Author Topic: Developing Long Range G7 Spreadsheet  (Read 3637 times)

jrmy_1

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Developing Long Range G7 Spreadsheet
« on: January 17, 2011, 12:17:19 AM »
Hi All,

Brand new to the forum and I love the add-in!!!

Anyway, I have been wanting to develop a spreadsheet based ballistic calculator utilizing the G7 model so I can install on my blackberry.  I want something slightly different in that I want a calculator that I can input rifle zero'ing variables on one sheet and then make a second sheet where I can use the muzzle angle versus line of sight data to develop a new ballistic chart at other conditions, ambient conditions, latitude, azimuth, etc.  I was unable to find any inputs on coriolis effect and spin drift.  Is there any way I can add these into the existing add-in?  Also, any recommendations on how to setup the second spreadsheet based on using muzzle angles calculated from the first spreadsheet.

I want to do this because I'm interested in testing how much additional variance might be attributed to other unknowns and because it's simply something cool to do instead of watch TV.  I would like to be able to sight in my rifle near Houston and go to Wyoming, Michigan, Canada, etc. and estimate where my rifle will hit at different lats, azimuths, etc.  I would also like to have this tested in case I go on a hunt and I can't re-zero my rifle, which really hasn't been the case but still good to know if it can be done and what kind of error I can expect.

Thanks for the great forum!!!
J

admin

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Re: Developing Long Range G7 Spreadsheet
« Reply #1 on: January 17, 2011, 08:40:45 AM »
Welcome, in principle you want a fire control system for a hunting rifle. For target shooters BfX does the job, mostly because the elevations are never in excess of 15 degrees and we are allowed to sight in.
In some  hunting situations (which do not exist in our almost flat Netherlands) you have to shoot up/downhill and the elevations are such that BfX becomes too inaccurate. Furthermore BfX does indeed not include the effects of spin drift and the Coriolis force. They would complicate the BfX-interface and I found  their practical influence, compared to those of wind, negligible. I you would, you can add some formulas to Excel and compute their effect. To release software which has all the capabilities you mention is entirely possible, but I will not do that. There are people who shoot something else than paper targets, use other launchers then rifles and who aim at our soldiers in the mountains of Afganistan.

The last time I checked I found that Excel on Windows mobile does not support add-ins. In my experience the use of tables printed on paper (covered with plastic if you like) is much easier than the use of electronic devices during matches.  I simply do not have the ability to think when there is time pressure.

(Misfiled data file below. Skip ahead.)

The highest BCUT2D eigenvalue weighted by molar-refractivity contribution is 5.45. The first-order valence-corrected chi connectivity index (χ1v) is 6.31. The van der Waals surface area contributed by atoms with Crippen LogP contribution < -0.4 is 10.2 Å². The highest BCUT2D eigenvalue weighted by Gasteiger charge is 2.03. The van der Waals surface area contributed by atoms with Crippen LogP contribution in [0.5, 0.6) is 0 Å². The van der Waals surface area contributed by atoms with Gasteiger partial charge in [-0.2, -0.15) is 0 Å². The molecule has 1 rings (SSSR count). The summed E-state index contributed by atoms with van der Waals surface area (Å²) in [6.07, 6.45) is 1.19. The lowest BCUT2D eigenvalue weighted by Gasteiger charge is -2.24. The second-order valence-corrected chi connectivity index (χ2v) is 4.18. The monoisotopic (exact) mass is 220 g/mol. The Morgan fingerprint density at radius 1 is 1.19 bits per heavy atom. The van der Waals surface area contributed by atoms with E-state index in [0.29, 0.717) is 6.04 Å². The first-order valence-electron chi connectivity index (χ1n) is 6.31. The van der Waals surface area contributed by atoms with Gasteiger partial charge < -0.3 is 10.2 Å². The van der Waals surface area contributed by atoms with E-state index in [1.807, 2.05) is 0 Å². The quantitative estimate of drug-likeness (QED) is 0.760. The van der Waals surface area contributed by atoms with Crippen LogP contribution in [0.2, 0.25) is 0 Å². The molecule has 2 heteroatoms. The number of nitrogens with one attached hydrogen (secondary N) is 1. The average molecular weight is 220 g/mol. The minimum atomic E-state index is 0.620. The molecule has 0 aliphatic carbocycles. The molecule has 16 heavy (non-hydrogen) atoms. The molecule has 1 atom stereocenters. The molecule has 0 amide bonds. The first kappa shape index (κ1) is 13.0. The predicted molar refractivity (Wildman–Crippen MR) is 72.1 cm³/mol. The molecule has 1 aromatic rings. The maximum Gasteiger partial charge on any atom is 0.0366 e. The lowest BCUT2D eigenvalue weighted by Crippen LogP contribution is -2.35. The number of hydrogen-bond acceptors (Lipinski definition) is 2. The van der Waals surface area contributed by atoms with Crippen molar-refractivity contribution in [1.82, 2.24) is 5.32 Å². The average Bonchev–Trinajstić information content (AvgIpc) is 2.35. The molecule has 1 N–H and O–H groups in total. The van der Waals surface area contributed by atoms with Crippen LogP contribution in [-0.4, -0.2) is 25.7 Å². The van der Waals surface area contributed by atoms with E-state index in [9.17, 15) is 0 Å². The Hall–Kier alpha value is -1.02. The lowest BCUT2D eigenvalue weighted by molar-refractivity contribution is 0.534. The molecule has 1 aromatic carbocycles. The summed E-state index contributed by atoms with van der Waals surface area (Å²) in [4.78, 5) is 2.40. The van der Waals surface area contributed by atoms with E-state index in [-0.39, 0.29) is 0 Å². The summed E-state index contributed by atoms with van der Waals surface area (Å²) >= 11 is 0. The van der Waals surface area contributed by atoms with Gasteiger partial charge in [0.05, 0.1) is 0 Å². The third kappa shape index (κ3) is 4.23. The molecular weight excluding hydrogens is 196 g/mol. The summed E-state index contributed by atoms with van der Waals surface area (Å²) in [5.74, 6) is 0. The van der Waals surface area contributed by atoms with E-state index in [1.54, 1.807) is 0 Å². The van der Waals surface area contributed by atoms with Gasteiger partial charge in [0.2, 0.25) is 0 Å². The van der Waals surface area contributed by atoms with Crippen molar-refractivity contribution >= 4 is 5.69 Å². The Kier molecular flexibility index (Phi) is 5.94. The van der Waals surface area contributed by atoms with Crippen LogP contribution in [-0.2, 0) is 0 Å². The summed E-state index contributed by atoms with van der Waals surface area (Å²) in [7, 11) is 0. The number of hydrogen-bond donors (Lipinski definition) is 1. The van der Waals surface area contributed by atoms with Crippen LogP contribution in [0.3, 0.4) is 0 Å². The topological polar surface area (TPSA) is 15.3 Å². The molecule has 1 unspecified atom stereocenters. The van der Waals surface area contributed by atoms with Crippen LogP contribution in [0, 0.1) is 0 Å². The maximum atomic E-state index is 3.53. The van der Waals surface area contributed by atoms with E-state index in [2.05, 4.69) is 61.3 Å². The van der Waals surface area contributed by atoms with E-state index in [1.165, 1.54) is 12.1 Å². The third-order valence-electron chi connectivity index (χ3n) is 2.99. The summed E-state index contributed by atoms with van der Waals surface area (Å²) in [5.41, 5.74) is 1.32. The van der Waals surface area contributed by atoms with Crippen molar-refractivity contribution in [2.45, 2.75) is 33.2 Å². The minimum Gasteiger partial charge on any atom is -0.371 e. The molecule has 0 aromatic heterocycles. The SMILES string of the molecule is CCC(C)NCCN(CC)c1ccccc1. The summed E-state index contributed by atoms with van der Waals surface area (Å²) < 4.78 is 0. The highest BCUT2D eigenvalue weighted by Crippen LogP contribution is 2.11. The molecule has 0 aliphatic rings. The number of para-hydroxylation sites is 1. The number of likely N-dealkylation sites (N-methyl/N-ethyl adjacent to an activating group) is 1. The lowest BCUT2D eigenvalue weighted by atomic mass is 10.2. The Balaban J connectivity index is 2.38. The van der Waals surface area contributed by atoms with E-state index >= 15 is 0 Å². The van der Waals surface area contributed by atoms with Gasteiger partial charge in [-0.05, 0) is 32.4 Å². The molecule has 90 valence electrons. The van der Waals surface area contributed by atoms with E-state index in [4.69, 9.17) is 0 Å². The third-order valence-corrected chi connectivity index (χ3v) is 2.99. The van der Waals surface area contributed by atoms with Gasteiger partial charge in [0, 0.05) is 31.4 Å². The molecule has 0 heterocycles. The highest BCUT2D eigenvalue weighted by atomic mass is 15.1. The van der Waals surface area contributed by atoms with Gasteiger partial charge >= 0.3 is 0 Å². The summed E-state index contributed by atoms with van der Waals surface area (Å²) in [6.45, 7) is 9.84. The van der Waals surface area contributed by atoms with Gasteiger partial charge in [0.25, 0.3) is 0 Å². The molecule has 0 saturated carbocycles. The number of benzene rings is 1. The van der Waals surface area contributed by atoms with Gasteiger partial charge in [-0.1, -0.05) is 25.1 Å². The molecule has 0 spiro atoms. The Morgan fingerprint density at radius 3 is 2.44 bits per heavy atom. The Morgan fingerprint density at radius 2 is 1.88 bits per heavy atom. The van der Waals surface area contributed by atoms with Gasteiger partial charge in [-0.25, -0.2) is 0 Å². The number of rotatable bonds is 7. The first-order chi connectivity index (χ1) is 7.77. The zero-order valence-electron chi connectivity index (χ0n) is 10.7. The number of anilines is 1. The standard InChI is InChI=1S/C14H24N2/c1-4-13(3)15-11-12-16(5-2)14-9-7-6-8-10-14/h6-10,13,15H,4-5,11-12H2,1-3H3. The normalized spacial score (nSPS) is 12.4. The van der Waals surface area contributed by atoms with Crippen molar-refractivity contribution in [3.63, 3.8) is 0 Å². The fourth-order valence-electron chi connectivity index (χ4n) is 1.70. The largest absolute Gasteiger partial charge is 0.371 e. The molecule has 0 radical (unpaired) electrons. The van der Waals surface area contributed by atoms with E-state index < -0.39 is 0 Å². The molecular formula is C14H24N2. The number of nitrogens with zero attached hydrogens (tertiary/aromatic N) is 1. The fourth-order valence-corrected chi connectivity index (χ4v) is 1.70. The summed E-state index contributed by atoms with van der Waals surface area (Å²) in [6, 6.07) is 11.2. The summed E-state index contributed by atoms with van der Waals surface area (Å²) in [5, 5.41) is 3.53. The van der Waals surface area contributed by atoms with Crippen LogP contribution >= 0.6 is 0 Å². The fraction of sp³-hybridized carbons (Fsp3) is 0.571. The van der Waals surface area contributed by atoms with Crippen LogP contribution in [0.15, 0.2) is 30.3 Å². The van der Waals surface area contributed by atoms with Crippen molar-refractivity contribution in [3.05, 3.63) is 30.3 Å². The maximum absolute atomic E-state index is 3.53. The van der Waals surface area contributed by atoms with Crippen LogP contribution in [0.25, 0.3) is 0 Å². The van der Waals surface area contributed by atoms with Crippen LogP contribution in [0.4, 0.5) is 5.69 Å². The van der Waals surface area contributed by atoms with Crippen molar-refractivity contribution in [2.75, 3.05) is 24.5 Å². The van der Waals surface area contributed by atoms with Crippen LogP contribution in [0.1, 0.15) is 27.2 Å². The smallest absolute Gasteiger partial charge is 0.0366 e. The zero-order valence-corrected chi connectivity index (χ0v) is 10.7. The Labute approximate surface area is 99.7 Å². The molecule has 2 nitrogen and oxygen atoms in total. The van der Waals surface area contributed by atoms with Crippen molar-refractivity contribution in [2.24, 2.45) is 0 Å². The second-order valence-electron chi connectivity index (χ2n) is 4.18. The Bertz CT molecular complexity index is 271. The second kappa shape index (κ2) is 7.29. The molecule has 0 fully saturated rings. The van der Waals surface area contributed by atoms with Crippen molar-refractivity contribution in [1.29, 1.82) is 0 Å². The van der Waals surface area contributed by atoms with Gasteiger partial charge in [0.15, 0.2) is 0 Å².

In the spreadsheet GettingStarted with Excel you will learn everything about generating such tables, including the effects of temperature and pressure. I am not sure if I have still included the effects of humidity, since they are so small for rifle bullets. It will also educate on the use of G1 versus G7 drag functions.

Brian Litz sells a pocket calculator that might help you http://www.appliedballisticsllc.com/index_files/Products.htm


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Re: Developing Long Range G7 Spreadsheet
« Reply #2 on: January 17, 2011, 09:44:39 AM »
regarding humidity, I did not capture its effects in BfX_C.

jrmy_1

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Re: Developing Long Range G7 Spreadsheet
« Reply #3 on: January 17, 2011, 07:13:50 PM »
Thanks for the reply, and again for the tool.  I think your work is a great addition to the community.

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Re: Developing Long Range G7 Spreadsheet
« Reply #4 on: January 17, 2011, 10:12:00 PM »
by the way, one of the most commonly ignored issue to achieve a one shot one kill setup is the calibration of the sights. Is the scope according to the specs?

I have a scope - 230 euros - that has a reasonable optical quality, and has an excelent mechanical quality. I see the black dot in the sight and that is good enough for me. Anyhow, the optical quality was good enough to become 1st in the Dutch 2008 300-500-600 yards (yes yards in the Netherlands too!) F-Class championship and third in 2009. In 2010 the beautiful military shooting range was (probably temporary) closed for us  :'(.  Mechanically the scope is very constant in its moa/click and has no hysterises I know of. But instead of being 1/4 moa per click it is 0,21 or so. And that is an issue if you have to depend on calculations (the rifle was zeroed at 100m and I shot a lot at 500m).

I have a workbook illustrating a scope calibration.
« Last Edit: January 17, 2011, 10:16:17 PM by admin »

jrmy_1

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Re: Developing Long Range G7 Spreadsheet
« Reply #5 on: January 19, 2011, 03:54:39 AM »
Yes, mine is the same, about .230 IPHY per click with no hysteresis that I can detect.  I'm currently using a Wotac Optics, 4-14x, but I'm saving for a Viper PST 6-24x FFP as soon as they re-role out the design.  I would like to have a Night Force, but unfortunately I can't justify the cost at this time.